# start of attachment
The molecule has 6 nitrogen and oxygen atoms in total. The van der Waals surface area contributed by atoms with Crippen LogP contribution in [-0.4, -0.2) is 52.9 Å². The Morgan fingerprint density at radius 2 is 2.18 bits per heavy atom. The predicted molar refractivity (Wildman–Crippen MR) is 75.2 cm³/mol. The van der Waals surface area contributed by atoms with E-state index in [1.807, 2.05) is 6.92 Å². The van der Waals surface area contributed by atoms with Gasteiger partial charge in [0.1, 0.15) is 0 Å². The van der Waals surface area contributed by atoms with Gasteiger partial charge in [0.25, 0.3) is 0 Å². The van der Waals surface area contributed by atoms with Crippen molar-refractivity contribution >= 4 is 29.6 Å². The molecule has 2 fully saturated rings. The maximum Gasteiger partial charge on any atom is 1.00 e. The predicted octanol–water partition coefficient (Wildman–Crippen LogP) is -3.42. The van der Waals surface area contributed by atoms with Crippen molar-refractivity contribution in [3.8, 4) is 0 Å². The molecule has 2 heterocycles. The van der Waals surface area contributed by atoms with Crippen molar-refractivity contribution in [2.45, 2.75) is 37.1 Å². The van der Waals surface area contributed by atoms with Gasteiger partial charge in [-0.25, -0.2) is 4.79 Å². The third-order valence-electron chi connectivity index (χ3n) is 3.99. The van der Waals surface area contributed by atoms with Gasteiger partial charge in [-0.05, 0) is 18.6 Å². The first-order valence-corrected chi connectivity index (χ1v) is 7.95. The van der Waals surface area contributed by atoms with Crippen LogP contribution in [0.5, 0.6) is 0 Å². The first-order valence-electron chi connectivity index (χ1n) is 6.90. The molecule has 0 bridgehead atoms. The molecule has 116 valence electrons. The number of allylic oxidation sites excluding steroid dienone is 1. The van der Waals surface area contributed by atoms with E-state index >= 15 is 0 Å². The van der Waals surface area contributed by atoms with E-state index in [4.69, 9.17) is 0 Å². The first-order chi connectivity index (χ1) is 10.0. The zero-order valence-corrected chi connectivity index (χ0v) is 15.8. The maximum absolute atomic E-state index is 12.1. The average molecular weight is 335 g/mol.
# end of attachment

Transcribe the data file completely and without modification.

The molecule has 6 nitrogen and oxygen atoms in total. The van der Waals surface area contributed by atoms with Crippen LogP contribution in [-0.4, -0.2) is 52.9 Å². The Morgan fingerprint density at radius 2 is 2.18 bits per heavy atom. The predicted molar refractivity (Wildman–Crippen MR) is 75.2 cm³/mol. The van der Waals surface area contributed by atoms with E-state index in [1.807, 2.05) is 6.92 Å². The van der Waals surface area contributed by atoms with Gasteiger partial charge in [0.1, 0.15) is 0 Å². The van der Waals surface area contributed by atoms with Gasteiger partial charge in [0.25, 0.3) is 0 Å². The van der Waals surface area contributed by atoms with Crippen molar-refractivity contribution >= 4 is 29.6 Å². The molecule has 2 fully saturated rings. The maximum Gasteiger partial charge on any atom is 1.00 e. The predicted octanol–water partition coefficient (Wildman–Crippen LogP) is -3.42. The van der Waals surface area contributed by atoms with Crippen molar-refractivity contribution in [3.8, 4) is 0 Å². The molecule has 2 heterocycles. The van der Waals surface area contributed by atoms with Crippen molar-refractivity contribution in [2.45, 2.75) is 37.1 Å². The van der Waals surface area contributed by atoms with Gasteiger partial charge in [-0.25, -0.2) is 4.79 Å². The third-order valence-electron chi connectivity index (χ3n) is 3.99. The van der Waals surface area contributed by atoms with Gasteiger partial charge in [-0.05, 0) is 18.6 Å². The first-order valence-corrected chi connectivity index (χ1v) is 7.95. The van der Waals surface area contributed by atoms with Crippen LogP contribution in [0.5, 0.6) is 0 Å². The first-order valence-electron chi connectivity index (χ1n) is 6.90. The molecule has 0 bridgehead atoms. The molecule has 116 valence electrons. The number of allylic oxidation sites excluding steroid dienone is 1. The van der Waals surface area contributed by atoms with E-state index >= 15 is 0 Å². The van der Waals surface area contributed by atoms with E-state index in [4.69, 9.17) is 0 Å². The first-order chi connectivity index (χ1) is 10.0. The zero-order valence-corrected chi connectivity index (χ0v) is 15.8. The maximum absolute atomic E-state index is 12.1. The average molecular weight is 335 g/mol.